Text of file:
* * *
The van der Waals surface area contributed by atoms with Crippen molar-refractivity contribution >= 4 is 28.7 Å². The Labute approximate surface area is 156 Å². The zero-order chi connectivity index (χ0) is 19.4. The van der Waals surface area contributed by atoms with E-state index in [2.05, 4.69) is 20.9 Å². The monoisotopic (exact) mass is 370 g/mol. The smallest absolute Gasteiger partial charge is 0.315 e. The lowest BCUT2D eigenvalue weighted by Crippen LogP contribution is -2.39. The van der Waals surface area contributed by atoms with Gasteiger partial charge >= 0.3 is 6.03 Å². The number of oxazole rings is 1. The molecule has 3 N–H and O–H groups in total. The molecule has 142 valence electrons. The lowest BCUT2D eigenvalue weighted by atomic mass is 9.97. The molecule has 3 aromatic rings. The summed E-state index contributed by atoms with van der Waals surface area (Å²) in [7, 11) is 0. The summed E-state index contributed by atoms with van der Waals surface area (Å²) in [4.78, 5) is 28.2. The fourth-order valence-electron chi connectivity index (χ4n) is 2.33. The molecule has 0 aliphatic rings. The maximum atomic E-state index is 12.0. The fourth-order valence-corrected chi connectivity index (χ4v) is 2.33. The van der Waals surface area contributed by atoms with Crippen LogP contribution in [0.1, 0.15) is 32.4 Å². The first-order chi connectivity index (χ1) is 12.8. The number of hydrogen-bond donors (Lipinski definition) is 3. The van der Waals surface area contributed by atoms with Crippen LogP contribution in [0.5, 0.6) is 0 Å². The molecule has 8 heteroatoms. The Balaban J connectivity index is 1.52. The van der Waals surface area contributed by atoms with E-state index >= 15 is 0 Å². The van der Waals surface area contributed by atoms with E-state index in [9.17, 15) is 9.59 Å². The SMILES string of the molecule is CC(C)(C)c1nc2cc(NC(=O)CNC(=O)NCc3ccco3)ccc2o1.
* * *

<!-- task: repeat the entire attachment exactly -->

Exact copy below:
The van der Waals surface area contributed by atoms with Crippen molar-refractivity contribution >= 4 is 28.7 Å². The Labute approximate surface area is 156 Å². The zero-order chi connectivity index (χ0) is 19.4. The van der Waals surface area contributed by atoms with E-state index in [2.05, 4.69) is 20.9 Å². The monoisotopic (exact) mass is 370 g/mol. The smallest absolute Gasteiger partial charge is 0.315 e. The lowest BCUT2D eigenvalue weighted by Crippen LogP contribution is -2.39. The van der Waals surface area contributed by atoms with Gasteiger partial charge >= 0.3 is 6.03 Å². The number of oxazole rings is 1. The molecule has 3 N–H and O–H groups in total. The molecule has 142 valence electrons. The lowest BCUT2D eigenvalue weighted by atomic mass is 9.97. The molecule has 3 aromatic rings. The summed E-state index contributed by atoms with van der Waals surface area (Å²) in [7, 11) is 0. The summed E-state index contributed by atoms with van der Waals surface area (Å²) in [4.78, 5) is 28.2. The fourth-order valence-electron chi connectivity index (χ4n) is 2.33. The molecule has 0 aliphatic rings. The maximum atomic E-state index is 12.0. The fourth-order valence-corrected chi connectivity index (χ4v) is 2.33. The van der Waals surface area contributed by atoms with Crippen LogP contribution in [0.1, 0.15) is 32.4 Å². The first-order chi connectivity index (χ1) is 12.8. The number of hydrogen-bond donors (Lipinski definition) is 3. The van der Waals surface area contributed by atoms with Crippen LogP contribution in [0.5, 0.6) is 0 Å². The molecule has 8 heteroatoms. The Balaban J connectivity index is 1.52. The van der Waals surface area contributed by atoms with E-state index >= 15 is 0 Å². The van der Waals surface area contributed by atoms with E-state index in [9.17, 15) is 9.59 Å². The SMILES string of the molecule is CC(C)(C)c1nc2cc(NC(=O)CNC(=O)NCc3ccco3)ccc2o1.